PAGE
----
There is no Sunday west of Newton . . . and no god west of Pueblo.”

In the opening paragraph of the “Newton” section in his History of Harvey County, (1881) Judge RWP Muse wrote,

It is an old saying, that a bad beginning insures a good ending, and if this be true, then will the infamous character, which the town justly earned, in the early days, fore-shadow an after career of unexampled greatness and prosperity”. 

During the summer of 1871 Newton seemed to go up over-night around Joseph McCoy’s stockyard. A cowboy passing through provided this description of the new town.

“We crossed Bluff Creek into Kansas and passed Newton during the latter part of May.  A blacksmith shop, a store, and a dozen dwelling places made up this town at that time, but when we came back through the place on our return home thirty days later, it had grown to be quite a large town, due to the building of the railroad.  It did not seem possible that a town could make  such a quick growth in such a short time, but Newton, Kansas sprang up almost over night.” (Waltner, p. 14 quoting J. Marvin Hunter, ed. The Trail Driver of Texas, Vol. I p. 369)

 

Newton, Summer 1871.

Newton, Summer 1871.

The first passenger train arrived in Newton on July 17, 1871. Judge Muse and R.M. Spivey opened a land office and aided in constructing wood structures with false fronts and awnings along Main Street. The new town soon had it’s share of  businesses that catered to the “cow-boy” along Main Street including grocers, clothing and entertainment.

A reporter for the Wichita Tribune (24 August 1871) observed that Newton had ten bawdy houses

“in full running order and three more underway.  Plenty of rotten whiskey and everything to excite the passions was freely indulged in . . . Rogues, gamblers, and lewd men and women run the town.”

Henry Lovett’s 1st Saloon, opened in the Spring 1871, and was located at the northwest corner of 4th & Main and the O.K. Saloon was located on 5th Street with two additional “houses”  located east of the OK. One writer claimed that every third building was a saloon.

The Gold Room, owned by  future Newton mayor James Gregory, was located between 5th & 6th on Main and was considered the “grandest.”

Plat Map of Newton, Kansas, 17 August 1871. HCHM Archives Map Collection.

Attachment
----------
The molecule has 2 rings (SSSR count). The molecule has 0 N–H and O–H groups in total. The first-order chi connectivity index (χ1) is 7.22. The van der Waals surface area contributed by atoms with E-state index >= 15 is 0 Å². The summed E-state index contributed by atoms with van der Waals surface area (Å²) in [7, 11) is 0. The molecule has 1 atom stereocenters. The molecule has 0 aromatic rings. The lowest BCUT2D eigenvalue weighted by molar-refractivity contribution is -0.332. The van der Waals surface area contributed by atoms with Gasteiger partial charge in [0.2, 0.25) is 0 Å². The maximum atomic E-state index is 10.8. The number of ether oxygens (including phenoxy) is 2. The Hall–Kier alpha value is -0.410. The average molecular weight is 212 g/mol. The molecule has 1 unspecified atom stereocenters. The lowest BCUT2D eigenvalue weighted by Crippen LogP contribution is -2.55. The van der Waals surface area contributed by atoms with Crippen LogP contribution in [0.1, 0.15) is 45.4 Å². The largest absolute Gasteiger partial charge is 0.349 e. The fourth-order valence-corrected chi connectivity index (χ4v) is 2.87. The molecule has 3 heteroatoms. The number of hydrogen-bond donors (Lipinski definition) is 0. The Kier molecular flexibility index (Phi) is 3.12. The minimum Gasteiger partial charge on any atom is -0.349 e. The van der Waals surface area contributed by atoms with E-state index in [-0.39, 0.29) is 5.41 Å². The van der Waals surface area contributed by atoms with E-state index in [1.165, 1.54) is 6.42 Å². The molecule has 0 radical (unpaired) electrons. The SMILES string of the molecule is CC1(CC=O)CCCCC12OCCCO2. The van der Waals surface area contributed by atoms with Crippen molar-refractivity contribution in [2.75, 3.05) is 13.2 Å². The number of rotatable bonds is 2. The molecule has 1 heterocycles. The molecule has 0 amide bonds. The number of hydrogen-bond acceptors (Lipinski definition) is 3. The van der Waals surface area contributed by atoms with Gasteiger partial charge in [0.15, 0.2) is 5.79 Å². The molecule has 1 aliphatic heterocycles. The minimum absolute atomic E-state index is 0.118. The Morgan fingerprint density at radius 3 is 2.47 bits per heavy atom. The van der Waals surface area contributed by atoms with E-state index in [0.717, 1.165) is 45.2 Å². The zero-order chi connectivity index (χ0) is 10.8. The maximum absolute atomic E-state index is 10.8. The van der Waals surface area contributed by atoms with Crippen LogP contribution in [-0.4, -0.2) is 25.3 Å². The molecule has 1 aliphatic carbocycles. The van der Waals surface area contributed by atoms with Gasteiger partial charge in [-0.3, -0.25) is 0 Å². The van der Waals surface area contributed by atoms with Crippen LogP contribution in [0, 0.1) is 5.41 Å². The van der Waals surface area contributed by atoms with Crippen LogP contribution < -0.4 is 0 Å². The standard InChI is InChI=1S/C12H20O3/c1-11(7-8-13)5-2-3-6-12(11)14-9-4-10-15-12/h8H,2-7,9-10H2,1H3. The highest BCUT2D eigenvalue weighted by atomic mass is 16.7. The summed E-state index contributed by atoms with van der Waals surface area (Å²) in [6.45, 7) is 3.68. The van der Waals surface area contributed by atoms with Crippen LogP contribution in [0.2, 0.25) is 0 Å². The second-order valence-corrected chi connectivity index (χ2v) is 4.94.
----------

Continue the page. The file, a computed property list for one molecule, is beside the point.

Plat Map of Newton, Kansas, 17 August 1871. HCHM Archives Map Collection.

Described by a Topeka Commonwealth reporter,  the Gold Room Saloon  was a large, roughly constructed, frame building. Inside,  a twenty foot bar  was  left of the front door. Barrels containing all kinds of liquors and wine were behind the bar. The “mantle or show part of the bar, lined with clusters of decanters daintily arranged and polished until their shimmer is like that of diamonds” was above.  Opposite the bar, were the gaming tables. A raised platform for entertainers was at the rear. (Topeka Commonwealth, September 17, 1871).

In general, saloons in Newton had been constructed quickly.  They were often were long, narrow rooms, darkly lit, with small, not very fancy bars. Kerosene lamps provided a yellowish light; everything was smelly and dirty.

In addition to the Main Street saloons, there was an area south of the AT&SF tracks known as Hide Park “because the girls showed so much of their hide.” ** The two  largest and best known were the saloons in the “red-light district” were owned by Perry Tuttle and Ed Krum.

Tuttle’s was more popular, all through the night, Sundays included, there was activity.

hideparkwatermark

Plat Map of Newton, Kansas, 17 August 1871. HCHM Archives Map Collection.

 

Law enforcement in Newton was uncertain. The new town had to rely on township authorities from Sedgwick or special policemen  hired by the saloon owners.

The Topeka Commonwealth observed one “of the constables and the deputy sheriff have been appointed policemen.  They receive their pay from a fund raised by the gamblers.”   Fights were not uncommon.

Long time resident C. H. Stewart recorded memories of his boyhood in Newton during the mid-1870s.  He recalled that there were “many cow-boys in town who frequented the saloons . . . And the ‘boys’ would get drunk and come staggering along those walks with their jingling spurs and clanging boots and wild whoops”.  (C.H. Stewart, “Newton History” )

Into this environment of lawlessness comes the Texas cowboys, many of whom sided with the Confederacy during the Civil War, and  northern veteran businessmen looking for a new start. The two groups mixed together on the streets and in the saloons with sometimes tragic results.

Several well-known gunfighters came through the area during July and August.  John Wesley Harden, one of the most notorious Texas gunfighters, had followed the Chisholm Trail in 1871 on a cattle drive and spent time in Newton.  Billy Brooks also was in and out of Newton as law enforcement and as gunfighter depending on the situation in the early 1870s.

Trouble started early. Muse reported:

June 15, 1871 Snyder shot and killed Welsh in front of Gregory’s saloon.  Both were “cow-boys”.   A few days later Johnson killed Irvin in the Parlor Saloon.  His pistol was accidentally discharged, the ball passing though a partition and killing Irvin.   . a man of no known character.”